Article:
Were the Knights Templar illiterate?

a knight holding a sword

Were the Knights Templar illiterate?

First, a one paragraph case for the prosecution. The Knights Templar left next to nothing in written records. All we know about them is from monastic chroniclers like William of Tyre. Most Templars were sergeant brothers who would have had basic to no literacy. While the knights were aristocratic jocks who’d never seen the need to read or write. Therefore – the Knights Templar were illiterate.

Secondly, a one paragraph case for the defence. It seems hard to believe that an order that ran hundreds of manors across Europe engaged in agriculture and established an early form of banking with cheques had no bookkeeping and records. Plus the Knights Templar were royal advisers and involved in complicated military logistics. And why no written records? Because they went up in flames at the end of the Crusades.

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Monks are literate – Knights Templar are illiterate

Like the Cistercians and other monastic orders, the Knights Templar were significant local employers running farms and workshops. But unlike the monks, the knights weren’t sitting at desks illuminating bibles all day. Ergo, they were probably illiterate.

In the case of the sergeant brothers – we can probably assume that these serfs taken on by the Templars were indeed illiterate. But in contrast, the chaplains retained by the Templars would needed a command of Latin to conduct mass. So they would have been literate – at least to a degree. Although in the trials of the Templars, some of the order’s chaplains were upbraided for having a poor level of Latin. So, it’s a confusing picture.

But what about the knights?

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Records of the Templar trials suggest they were illiterate

While interrogating Templar knights, the papal commissioners in Paris were told that these men were jere omnes sunt illiterati – which translated from Latin means: they’re all illiterate. As you might have guessed. What’s astonishing is that the last Templar Grand Master, Jacques de Molay, was described as miles illiteratus – an illiterate knight.

But some have argued – convincingly – that the Knights Templar claimed to be illiterate during their trials to avoid conducting their own defence. Basically, playing dumb in court. Didn’t work as a tactic needless to say.

In other trial records, we get a very different picture. Investigators found that not only knights but some of the sergeant brothers were indeed literate. And not just sergeants with big administrative responsibility but some lower down the chain of command.

Translators at the Templar trials – proof they were illiterate?

There’s plenty of evidence that at the trials of the Knights Templar – the charges were read to them in French and not Latin. Or their mother tongue in other countries. That assumes they couldn’t speak Latin. And given that Latin was the language of the church and courts, not being able to speak or read it was a definition of illiteracy in the Middle Ages.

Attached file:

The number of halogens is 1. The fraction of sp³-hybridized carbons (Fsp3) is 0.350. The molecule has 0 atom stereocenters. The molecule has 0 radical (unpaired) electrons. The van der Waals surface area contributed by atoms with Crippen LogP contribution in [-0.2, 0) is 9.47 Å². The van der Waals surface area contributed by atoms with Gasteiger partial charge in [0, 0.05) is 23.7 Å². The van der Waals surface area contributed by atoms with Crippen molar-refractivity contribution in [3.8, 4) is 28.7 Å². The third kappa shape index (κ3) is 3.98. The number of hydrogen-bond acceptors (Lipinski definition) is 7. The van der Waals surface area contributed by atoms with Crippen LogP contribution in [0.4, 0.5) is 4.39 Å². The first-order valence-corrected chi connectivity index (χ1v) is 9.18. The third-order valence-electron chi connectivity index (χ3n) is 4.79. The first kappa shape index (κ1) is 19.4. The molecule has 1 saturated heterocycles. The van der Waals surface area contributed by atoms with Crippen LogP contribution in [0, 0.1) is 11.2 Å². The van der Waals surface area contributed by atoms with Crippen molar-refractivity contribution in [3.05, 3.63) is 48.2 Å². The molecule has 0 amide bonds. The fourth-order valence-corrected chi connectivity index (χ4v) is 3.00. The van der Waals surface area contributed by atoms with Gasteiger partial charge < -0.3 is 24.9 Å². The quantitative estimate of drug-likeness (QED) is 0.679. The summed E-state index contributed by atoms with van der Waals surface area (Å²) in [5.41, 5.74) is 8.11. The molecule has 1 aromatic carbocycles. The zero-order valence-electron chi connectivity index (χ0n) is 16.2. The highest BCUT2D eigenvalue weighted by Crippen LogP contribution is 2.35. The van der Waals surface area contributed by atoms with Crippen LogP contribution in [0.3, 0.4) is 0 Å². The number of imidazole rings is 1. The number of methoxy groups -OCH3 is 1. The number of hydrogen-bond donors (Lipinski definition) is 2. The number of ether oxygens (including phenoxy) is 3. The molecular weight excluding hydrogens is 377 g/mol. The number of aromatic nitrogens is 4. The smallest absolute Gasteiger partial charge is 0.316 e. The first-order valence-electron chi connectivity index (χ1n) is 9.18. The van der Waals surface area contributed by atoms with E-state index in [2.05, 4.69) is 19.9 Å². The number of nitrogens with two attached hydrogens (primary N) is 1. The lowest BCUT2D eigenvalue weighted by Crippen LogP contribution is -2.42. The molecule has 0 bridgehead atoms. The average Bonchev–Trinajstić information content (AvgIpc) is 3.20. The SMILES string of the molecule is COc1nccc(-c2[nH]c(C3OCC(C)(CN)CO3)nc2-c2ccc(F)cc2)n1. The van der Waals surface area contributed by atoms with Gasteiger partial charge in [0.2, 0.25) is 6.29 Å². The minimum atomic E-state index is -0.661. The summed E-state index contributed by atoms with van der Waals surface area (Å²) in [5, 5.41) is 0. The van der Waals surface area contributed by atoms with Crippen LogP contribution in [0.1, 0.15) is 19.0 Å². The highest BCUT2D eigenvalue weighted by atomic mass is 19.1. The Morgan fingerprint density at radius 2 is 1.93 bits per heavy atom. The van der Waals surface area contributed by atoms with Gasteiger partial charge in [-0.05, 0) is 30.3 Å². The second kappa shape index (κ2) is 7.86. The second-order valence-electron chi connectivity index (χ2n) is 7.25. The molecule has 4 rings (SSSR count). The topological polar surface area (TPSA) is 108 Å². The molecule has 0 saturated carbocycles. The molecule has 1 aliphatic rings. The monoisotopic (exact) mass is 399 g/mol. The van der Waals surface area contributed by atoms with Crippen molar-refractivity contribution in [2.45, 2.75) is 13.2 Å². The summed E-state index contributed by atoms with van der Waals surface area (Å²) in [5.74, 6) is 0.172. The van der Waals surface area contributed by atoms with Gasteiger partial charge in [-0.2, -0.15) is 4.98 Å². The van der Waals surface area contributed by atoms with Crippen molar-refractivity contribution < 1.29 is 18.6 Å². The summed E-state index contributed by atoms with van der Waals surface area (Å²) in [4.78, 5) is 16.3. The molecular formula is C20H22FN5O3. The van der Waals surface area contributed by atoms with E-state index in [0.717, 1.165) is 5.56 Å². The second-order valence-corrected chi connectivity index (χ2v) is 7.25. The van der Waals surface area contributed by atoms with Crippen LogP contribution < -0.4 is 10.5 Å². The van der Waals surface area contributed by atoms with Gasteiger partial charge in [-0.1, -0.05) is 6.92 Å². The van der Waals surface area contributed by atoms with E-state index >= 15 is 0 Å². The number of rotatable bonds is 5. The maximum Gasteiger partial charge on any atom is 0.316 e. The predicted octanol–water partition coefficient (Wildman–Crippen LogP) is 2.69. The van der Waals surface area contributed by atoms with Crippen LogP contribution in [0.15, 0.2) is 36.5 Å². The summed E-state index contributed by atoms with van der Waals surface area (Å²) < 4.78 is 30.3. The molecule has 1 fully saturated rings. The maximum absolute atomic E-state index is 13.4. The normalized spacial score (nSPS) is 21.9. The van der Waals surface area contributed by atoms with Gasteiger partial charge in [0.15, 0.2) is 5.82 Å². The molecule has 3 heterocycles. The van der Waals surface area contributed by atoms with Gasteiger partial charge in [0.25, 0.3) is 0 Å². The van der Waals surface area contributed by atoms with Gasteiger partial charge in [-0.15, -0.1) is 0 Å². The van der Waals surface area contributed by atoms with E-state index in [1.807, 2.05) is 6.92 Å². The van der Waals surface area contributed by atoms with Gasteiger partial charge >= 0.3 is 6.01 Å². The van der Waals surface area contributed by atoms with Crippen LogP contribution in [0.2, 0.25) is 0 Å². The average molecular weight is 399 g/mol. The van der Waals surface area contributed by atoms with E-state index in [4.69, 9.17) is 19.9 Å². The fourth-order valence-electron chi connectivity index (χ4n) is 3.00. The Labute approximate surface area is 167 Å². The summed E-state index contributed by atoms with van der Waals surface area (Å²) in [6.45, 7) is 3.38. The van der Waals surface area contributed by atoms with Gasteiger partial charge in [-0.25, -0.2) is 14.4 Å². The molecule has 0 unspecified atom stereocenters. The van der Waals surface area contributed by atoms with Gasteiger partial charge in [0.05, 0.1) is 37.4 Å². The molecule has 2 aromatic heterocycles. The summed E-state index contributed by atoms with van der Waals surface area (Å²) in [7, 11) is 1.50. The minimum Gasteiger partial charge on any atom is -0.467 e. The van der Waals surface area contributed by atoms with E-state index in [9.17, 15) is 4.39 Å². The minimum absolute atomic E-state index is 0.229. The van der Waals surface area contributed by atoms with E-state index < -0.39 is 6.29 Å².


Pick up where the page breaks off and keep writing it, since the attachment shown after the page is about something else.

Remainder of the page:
Hmmm – but didn’t Templars pray several times a day from dawn until dusk? Surely that meant they would understand Latin. Well, not necessarily. In fact, the military orders were often instructed to say nothing during mass except when indicated by the priest. So – they didn’t need to know much at all. And they parroted it by rote. Just intoning some Latin didn’t mean they had a clue what it meant.

In 1310, five hundred Knights Templar agreed to hear the charges against them in Latin. Now – surely that meant they were literate? But there’s another explanation. Some historians believe they just didn’t want to hear the false accusations detailed in their own tongue.

A hail of Latin babble that was going to lead to their inevitable execution was bad enough. But to hear and understand salacious details of sodomy and heresy that they denied would have been too painful.

Surely the Knights Templar had written records?

But we come back to the relative sophistication of the Knights Templar. Running medieval agri-businesses and a banking operation – does that really point to them being illiterate? Were disciplinary proceedings against errant knights and brothers never recorded? Was there no correspondence with popes, bishops and nobles?

Plus, there was a resurgence of learning underway in the 12th and 13th centuries. Europe was emerging from a period of very low levels of literacy. And the ability to read and write was extending beyond the clergy.

Isn’t it more likely that a percentage of the Knights Templar were literate? And that the Templar records were destroyed one way or another after the order was banned. What were they needed for anyway once the knights had been disbanded?

Maybe they went up in flames in the Holy Land as their last bases were taken. Or the Knights Hospitaller who took over Templar assets just chucked them. Or vindictive church authorities incinerated all evidence of their existence. Are we really to believe that in two hundred years of existence, the Knights Templar never wrote a word?

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